Due to the effects of Hurricane Eta, a large portion of the Guatemalan populace were either displaced or isolated, cut off from any government response and/or relief efforts. The DoD team in Guatemala thereby organized a planning cell in concert with the Ministry of National Defense and CONRED to plan, coordinate, and execute U.S. military emergency response and rescue efforts throughout the country. The DoD team synchronized the U.S. emergency response and rescue efforts with the Ministry of National Defense's daily operations in order to rapidly respond to information provided by CONRED, rescuing or providing immediate emergency relief to numerous citizens throughout the country via airlift.
Following the initial emergency response and rescue efforts, the DoD team’s operations shifted to HA/DR in support of U.S. Agency for International Development’s approved Mission Tasking Matrix, which coordinated, deconflicted, and prioritized the critical needs of the Government of Guatemala identified by CONRED. While the shifting of operational control and direction from solely DoD-led to interagency can often cause challenges, the FAOs of Team DoD Guatemala smoothly and effectively transitioned due to their thorough understanding of the JIIM environment and ability to leverage their previously-established relationships. This subsequently allowed for the continuous and successful synchronization of HA/DR efforts—including international efforts provided by El Salvador and Colombia—until all HA/DR missions were complete and the Government of Guatemala could continue relief efforts on its own.
As the protests grew in intensity, the DoD team worked to ensure that U.S. rotary wing assets and the HA/DR effort were insulated from the additional crisis. Effective and deliberate messaging ensured that there were no misconceptions about the U.S. efforts in Guatemala. In addition, the Force Protection Detachment ensured that crews and DoD personnel were aware of the volatile environment and stayed clear of protest areas.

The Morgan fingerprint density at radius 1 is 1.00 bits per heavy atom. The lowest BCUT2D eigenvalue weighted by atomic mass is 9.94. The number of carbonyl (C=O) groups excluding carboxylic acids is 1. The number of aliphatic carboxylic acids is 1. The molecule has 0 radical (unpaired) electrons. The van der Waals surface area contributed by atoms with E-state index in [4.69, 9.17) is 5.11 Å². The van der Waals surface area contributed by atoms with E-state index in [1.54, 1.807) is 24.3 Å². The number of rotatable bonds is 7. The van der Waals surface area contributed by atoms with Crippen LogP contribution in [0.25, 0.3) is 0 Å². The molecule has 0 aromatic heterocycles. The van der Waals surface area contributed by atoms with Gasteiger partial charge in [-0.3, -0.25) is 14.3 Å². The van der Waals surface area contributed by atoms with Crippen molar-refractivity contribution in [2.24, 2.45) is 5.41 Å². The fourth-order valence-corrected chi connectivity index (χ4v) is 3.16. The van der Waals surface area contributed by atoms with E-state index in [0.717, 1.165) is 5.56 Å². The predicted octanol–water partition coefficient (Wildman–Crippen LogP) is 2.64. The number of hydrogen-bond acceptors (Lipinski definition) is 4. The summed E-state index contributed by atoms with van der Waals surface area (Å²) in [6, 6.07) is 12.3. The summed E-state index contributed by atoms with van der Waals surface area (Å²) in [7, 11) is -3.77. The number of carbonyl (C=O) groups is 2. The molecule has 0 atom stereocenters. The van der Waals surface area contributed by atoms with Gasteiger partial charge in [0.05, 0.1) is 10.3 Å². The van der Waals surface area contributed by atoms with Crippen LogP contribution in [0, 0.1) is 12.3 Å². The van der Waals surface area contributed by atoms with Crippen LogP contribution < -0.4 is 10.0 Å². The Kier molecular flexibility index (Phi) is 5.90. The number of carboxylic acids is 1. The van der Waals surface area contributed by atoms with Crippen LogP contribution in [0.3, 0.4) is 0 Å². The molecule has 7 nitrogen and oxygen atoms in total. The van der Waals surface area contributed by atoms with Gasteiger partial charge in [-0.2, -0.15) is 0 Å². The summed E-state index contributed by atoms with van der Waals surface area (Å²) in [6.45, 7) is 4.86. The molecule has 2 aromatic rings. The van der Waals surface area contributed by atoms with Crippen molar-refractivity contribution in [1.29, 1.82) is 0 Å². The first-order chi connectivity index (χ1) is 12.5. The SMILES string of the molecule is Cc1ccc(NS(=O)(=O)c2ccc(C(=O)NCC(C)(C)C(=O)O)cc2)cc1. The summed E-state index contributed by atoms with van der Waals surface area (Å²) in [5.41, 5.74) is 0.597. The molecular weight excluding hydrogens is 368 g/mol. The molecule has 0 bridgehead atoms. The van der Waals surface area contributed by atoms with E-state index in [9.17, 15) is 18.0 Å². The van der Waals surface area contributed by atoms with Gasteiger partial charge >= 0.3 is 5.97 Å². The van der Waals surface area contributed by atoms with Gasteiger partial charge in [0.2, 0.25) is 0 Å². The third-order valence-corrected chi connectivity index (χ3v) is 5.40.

Once the DoD team in Guatemala anticipated that there was going to be a U.S. response to aid the Government of Guatemala, the team began to coordinate with the U.S. Embassy’s and SOUTHCOM’s public relations offices in order to ensure synchronization and alignment in strategic messaging. Conducted primarily via social media, the messaging highlighted the impacts of successful U.S. emergency response, rescue, and HA/DR efforts within Guatemala. The DoD team effectively told the story of the U.S. response through the deliberate planning for PAOs to be incorporated in daily operations, capturing, via photographs, the support the U.S. was providing from the capital to rural areas. Additionally, the DoD team coordinated the approval for a New York Times’ journalist and photographer to board the rotary-wing flights, documenting and subsequently reporting on the U.S. HA/DR efforts within the country, which reached both domestic and U.S. audiences. The daily strategic messaging in both English and Spanish, highlighted that “the U.S. is indeed a friend in times of need” and reinforced the notion that the U.S. military is more than a war machine, but also a humane force for good within the region.
MAJ Ola Ogunlola (A/ARMA, 48B) aboard a JTF-B UH-60 transporting lifesaving relief supplies to remote villages affected by the storms
By the time HA/DR operations concluded, U.S. military efforts in Guatemala had flown 38 missions, delivered 267,050 lbs. of relief supplies and hygiene kits, and rescued or medically evacuated at least 55 isolated Guatemalans successfully. The U.S. efforts would not have been as successful without the FAOs of Team DoD Guatemala who effectively leveraged their established-relationships, synchronized interagency and international efforts, and ensured timely and accurate strategic messaging. This success resulted in appreciation from national leaders, the military, and the general population within Guatemala and potentially a renewed commitment to the U.S.-Guatemalan partnership, a partnership that is invaluable to U.S. interests in Central America and the hemisphere.
The views expressed in this study are those of the authors and do not reflect the official policy or position of the Department of State, Department of Defense, or the U.S. Government.